Tuesday, January 27, 2009

Something Happened

The wind on the edge of the foothills is not kind. Even in the Summer, when the air is hot and feels like a force pushing against each step you take, the wind will rise up, lash the clouds and blow searing dust and grass clippings into your face. But now, when my corner of the world is comprised of varying shades of yellow and gray, the wind is merciless. We have new snow, a dry pebbled kind of snow, each flake a chip of sharpened rock whittled into a fine razored and blood-hungry point and the wind loves nothing more than to toss it about, fling it with haphazard precision in every direction imaginable, so that even when I walk with my back to it, the crystals still find their way into my face and down my collar onto my neck and chest, defying all my careful zipping up and buttoning and scarf wrapping. It is a curious wind and wants to know every inch of me, its fingers reaching out and touching me all over as though to form a recognizable image on its blind eyes.

There is so little to love about this time of year. Color has been bleached from the world, taking with it all the joy and glory I worked so hard to stockpile last May. Walking and breathing are painful and only the sky––clearer than at any other time of the year––offers consolation, however distant and removed. I hate January, with its geese and their gummy green shit and the wind and bland skies, air devoid of even the most pleasant of scents, the brief days and endless nights, for my cold feet, aching back and dry skin.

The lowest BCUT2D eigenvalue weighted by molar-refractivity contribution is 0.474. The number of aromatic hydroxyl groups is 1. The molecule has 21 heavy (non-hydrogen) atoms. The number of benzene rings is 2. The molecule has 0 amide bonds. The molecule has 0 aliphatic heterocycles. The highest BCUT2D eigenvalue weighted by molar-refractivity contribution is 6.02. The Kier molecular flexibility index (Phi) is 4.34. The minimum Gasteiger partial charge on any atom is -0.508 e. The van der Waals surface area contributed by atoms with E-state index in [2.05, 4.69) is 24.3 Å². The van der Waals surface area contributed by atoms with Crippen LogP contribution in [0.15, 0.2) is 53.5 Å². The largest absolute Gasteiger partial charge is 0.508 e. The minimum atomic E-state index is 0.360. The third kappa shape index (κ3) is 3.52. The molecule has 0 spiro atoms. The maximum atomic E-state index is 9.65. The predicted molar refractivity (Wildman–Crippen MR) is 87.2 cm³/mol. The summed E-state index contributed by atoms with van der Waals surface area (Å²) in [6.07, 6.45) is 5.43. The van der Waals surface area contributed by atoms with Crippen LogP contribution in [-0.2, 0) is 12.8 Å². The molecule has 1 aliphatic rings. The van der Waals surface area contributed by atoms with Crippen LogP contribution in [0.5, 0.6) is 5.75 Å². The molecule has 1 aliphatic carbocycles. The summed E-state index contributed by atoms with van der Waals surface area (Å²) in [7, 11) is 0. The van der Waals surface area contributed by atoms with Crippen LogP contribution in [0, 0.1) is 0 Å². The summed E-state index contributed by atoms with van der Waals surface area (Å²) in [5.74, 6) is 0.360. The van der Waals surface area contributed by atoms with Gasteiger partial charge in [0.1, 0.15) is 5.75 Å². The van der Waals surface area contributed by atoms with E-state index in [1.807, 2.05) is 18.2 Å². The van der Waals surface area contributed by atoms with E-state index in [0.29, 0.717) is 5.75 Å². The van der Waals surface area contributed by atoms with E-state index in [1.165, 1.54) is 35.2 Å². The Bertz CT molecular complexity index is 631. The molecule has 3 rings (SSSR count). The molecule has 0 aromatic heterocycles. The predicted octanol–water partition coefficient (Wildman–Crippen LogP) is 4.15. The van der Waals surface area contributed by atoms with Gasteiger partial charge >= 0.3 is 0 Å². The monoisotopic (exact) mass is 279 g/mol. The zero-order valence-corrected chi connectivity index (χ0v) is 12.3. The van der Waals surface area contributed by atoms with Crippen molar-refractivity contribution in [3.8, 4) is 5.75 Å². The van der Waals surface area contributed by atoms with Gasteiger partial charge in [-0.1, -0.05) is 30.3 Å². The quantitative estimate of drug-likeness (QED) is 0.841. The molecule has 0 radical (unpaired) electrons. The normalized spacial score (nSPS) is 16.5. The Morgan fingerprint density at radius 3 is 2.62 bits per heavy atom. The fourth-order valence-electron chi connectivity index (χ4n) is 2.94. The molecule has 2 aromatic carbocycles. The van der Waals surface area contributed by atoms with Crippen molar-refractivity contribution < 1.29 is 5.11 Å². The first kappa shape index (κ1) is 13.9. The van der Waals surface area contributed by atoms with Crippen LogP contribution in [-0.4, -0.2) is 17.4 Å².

After the sun had set and darkness had returned we ventured across the street to the park. On the far side of the baseball diamonds, we turned directly into the wind and Duncan's tail flapped above him in time to the flags mounted on the fences which lashed loudly in the wind over our heads. The snow crept over the sidewalk and rushed at us like clouds or waves and I had to turn my face down, shut my eyes and clench my teeth just to keep going. Duncan pulled on the leash, leading my through it, and with each step I found myself thinking, "How did I get here? How did this happen? This is not the life I imagined, water skiing behind a dog in blowing snow in some Denver suburb after working all day at a ridiculous job for embarrassingly incompetent students at a community college, all the while dreaming of flying and never quite getting my feet off the ground. Something must have happened. I must have been pushed because I would not have chosen this for all the world." The voice in my head sounded like the narrator of Joseph Heller's second novel Something Happened, a painfully relentless and unforgiving book about a man who sees absolutely no joy in his life and is not only unable to change it, but refuses even to acknowledge his responsibility in its outcome. It's the kind of book I urge people to read when they think they can't feel any worse. "There's rock-bottom," I say, "and then there's Something Happened."